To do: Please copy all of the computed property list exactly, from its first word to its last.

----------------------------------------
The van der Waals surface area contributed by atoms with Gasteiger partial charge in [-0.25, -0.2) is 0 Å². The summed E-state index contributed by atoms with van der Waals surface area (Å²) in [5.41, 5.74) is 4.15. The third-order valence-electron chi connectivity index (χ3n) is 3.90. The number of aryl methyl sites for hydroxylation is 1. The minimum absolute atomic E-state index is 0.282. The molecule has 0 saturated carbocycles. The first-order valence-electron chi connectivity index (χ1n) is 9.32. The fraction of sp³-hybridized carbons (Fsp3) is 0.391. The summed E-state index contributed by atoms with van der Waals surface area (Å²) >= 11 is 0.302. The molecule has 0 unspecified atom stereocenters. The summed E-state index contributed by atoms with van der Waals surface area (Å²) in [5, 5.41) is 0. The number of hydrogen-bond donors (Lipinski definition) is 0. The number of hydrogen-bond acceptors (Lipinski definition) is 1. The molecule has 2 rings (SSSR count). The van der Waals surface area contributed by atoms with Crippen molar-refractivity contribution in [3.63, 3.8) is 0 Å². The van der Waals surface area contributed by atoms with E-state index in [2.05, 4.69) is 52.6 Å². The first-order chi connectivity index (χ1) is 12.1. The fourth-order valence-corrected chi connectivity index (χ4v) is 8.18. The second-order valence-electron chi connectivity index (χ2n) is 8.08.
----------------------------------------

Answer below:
The van der Waals surface area contributed by atoms with Gasteiger partial charge in [-0.25, -0.2) is 0 Å². The summed E-state index contributed by atoms with van der Waals surface area (Å²) in [5.41, 5.74) is 4.15. The third-order valence-electron chi connectivity index (χ3n) is 3.90. The number of aryl methyl sites for hydroxylation is 1. The minimum absolute atomic E-state index is 0.282. The molecule has 0 saturated carbocycles. The first-order valence-electron chi connectivity index (χ1n) is 9.32. The fraction of sp³-hybridized carbons (Fsp3) is 0.391. The summed E-state index contributed by atoms with van der Waals surface area (Å²) >= 11 is 0.302. The molecule has 0 unspecified atom stereocenters. The summed E-state index contributed by atoms with van der Waals surface area (Å²) in [5, 5.41) is 0. The number of hydrogen-bond donors (Lipinski definition) is 0. The number of hydrogen-bond acceptors (Lipinski definition) is 1. The molecule has 2 rings (SSSR count). The van der Waals surface area contributed by atoms with Crippen molar-refractivity contribution in [3.63, 3.8) is 0 Å². The van der Waals surface area contributed by atoms with E-state index in [2.05, 4.69) is 52.6 Å². The first-order chi connectivity index (χ1) is 12.1. The fourth-order valence-corrected chi connectivity index (χ4v) is 8.18. The second-order valence-electron chi connectivity index (χ2n) is 8.08.